What he basically said was that the government dare not prosecute any of the banks or other financial players for fear that rocking the boat in this way may risk bringing down the entire economy. That’s the state of affairs that we have today. The corruption and crime is so big and deep that to uproot these tares would risk jeopardizing the entire field. This admission of the real state of affairs in America (and other countries), along with the new unorthodox inventiveness of the world’s central banks, serves as a signpost of the times and forewarns of a grim future. In the meantime, stock markets have been giving no indication of concern, hitting new all-time highs in the U.S.
Have there been any efforts to restore fairness and integrity to the financial and monetary sectors? No, though there have been lone voices advising otherwise. As document in other recent articles (see the most recent issue of Eternal Value Review) ever greater lawlessness and immoral principles are being endorsed by policymakers. We anticipate that in the years ahead, we will witness even greater confiscations and transfers of hard-earned wealth.
The problems have global dimensions. Consider the Eurozone. Is Europe on the mend? Is it overcoming its imbalances and corroding banking sector? The prevailing view is “Yes” because a measure of confidence (induced by the words of Mario Draghi, head of the European Central Bank, last year) has driven down interest rates in the problem euro countries. Yet, in recent times we have seen again how even a small Eurozone member such as Greece (and yet even smaller, such as Cypress), can threaten to bring down the entire European banking system.
Speaking of which, the most recent bail-out of the Cyprian banking system set new precedents, clearly illustrating that no one’s deposits and assets (deservedly or not) are beyond the grasp of the state. People forget that it is political economics (there being no such thing as economics without a political framework) that is at work. When it is deemed to be necessary and for the “greater good,” assets can be so easily confiscated by fiat (even though much if not all is of fiat value to start with.)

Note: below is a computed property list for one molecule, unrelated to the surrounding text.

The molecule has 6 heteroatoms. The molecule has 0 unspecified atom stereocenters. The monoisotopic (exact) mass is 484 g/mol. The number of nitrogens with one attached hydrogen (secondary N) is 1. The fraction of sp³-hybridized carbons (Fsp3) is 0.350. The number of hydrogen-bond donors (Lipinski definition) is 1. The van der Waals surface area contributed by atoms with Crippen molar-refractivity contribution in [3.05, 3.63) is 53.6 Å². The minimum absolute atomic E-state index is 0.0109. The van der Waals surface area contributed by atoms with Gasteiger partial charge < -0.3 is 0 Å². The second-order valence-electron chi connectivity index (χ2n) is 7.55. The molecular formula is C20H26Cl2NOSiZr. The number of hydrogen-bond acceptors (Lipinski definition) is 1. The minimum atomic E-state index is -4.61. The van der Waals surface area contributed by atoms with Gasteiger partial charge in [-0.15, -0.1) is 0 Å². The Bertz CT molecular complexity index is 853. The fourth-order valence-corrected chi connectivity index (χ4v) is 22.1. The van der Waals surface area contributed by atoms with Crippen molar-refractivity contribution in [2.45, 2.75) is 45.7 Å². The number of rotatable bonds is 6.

Are any countries on a steadier course? Not really. While it took many decades for the Advanced Nations (these being the most wealthy nations) to fall into their current unstable condition, it is remarkable how quickly new entrants to the world of “free-market” economics caught up. We are not referring here to comparative standards of living, but rather financial conditions. Even communist countries such as China wasted no time assuming the bad financial habits of the Western nations. In fact, China boosted its national debt by an equivalent of 40% of GDP in one year (2009) alone, in the belief that this would help generate a rapid economic recovery. It certainly served to provide a short-term boost. But now, it is again falling into a malaise, this time with a much bloated financial system.
Most incredible recently is the growing belief of many prominent economists that the U.S. and global economies are now improving and on the road back to recovery. This outlook is not certain at all…in fact, unlikely. Only in the financial world is the expression of confidence itself taken as a sign of improvement. It is all a process of the blind leading the blind.
There are many glaring facts that do not fit the picture of ruddy confidence. These are conveniently ignored. Why? Because to do otherwise would undermine precious “confidence.” (We show some of these inconvenient facts in chart form on page 3 of the April 2013 Eternal Value Review.) To name a few: the use of food stamps keeps rising in America; unemployment continues to surge upward around the world; the gold price indeed continues to rise in terms of weakening currencies (i.e. the Japanese yen); and people’s retirement assets have not risen in 15 years.
There is a large array of structural problems around the globe. We cannot mention them all. In the case of Europe we will state that much greater challenges lay ahead. A big clash between Germany and France is almost certain as the latter country (a key heavyweight of the Eurozone) is also rapidly headed to a debt trap.